Waiting Game

B’ham Hall October 16th 1851

Josiah still has not sent for me. This can only mean that he is intent on finding the best possible accommodation, so I am not the least bit cross with him but I do miss him. I feel more complete when he is here. Managing the house and the estate is an art I fear I may never fully master.

I had to search for Villiers this afternoon to discuss the situation with the laundry maid. She comes up from the village every week to see to the linen but is so incompetent with the new mangle that I no longer have sufficient stocks for the Chinese Room or the Blue Room. I have come to a decision about her future but need a delicate way of arranging her departure, since her mother is a fearsome woman. Mrs Everdown is perfectly capable of ruining my standing amongst the villagers ,which I most certainly do not want. I have become quite the local Lady since the Ball and I now sit on two charity boards. I am greeted with respect by almost everyone I meet. I was sure Villiers would be able to devise a plan to rid Blindingham of the laundry maid without incurring anyone’s wrath.

I could not find him anywhere in the Hall so I went down to the kitchens where I discovered Cook in a very strange mood. She was sitting at the work table singing to herself and crying such big tears I marvelled that her apron was still dry. My first thought was that she must be slicing onions – she had recently received a consignment of them from Spain, I believe – but there were none to be seen. She was singing about sailors lost at sea but I know she has no relatives in naval circles, so I was at a loss as to what her concern was. If Josiah were here, he would have known what to do. When I asked if she had been taken ill she raised her head, gazed at me with wild eyes and said she would be better for a nap, so I allowed her to retire for the rest of the afternoon. I am a tolerant Mistress and would rather my staff were content than fully occupied. Josiah would never consider the comfort of the servants, but I am sure they respect me all the more for my forbearance.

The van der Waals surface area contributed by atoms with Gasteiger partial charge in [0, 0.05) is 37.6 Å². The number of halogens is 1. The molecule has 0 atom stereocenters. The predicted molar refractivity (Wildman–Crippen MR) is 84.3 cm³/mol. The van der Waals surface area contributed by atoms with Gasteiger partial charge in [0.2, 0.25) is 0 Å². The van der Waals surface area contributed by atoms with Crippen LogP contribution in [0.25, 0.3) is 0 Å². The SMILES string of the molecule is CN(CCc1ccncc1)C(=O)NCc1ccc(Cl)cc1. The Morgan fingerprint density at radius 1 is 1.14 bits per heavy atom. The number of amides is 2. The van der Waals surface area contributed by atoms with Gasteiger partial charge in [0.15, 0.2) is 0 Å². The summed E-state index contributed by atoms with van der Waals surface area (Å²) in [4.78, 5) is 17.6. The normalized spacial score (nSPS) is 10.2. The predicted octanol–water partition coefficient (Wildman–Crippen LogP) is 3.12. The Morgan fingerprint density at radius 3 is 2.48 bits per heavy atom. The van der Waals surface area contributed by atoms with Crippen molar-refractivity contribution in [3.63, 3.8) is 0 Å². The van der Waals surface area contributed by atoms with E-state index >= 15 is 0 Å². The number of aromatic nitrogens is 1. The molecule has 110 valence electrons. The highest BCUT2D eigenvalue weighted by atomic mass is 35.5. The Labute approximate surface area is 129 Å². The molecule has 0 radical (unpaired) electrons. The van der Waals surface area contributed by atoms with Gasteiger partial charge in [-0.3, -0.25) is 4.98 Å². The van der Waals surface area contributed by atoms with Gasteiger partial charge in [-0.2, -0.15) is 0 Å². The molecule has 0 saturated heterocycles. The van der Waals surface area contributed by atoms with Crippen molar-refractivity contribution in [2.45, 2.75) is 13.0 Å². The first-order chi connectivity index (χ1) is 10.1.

I unearthed Villiers a while later as I walked down the approach. He was returning, in rather a hurry, to the main house having given instructions to the Gardener, he said. Indeed I then saw the Gardener come rushing from his lodge carrying a firearm of some sort. Villiers told me he was searching for a pheasant for Cook. There is always something going on here, I do find running the Hall quite tiresome! I am so looking forward to being in the City again.

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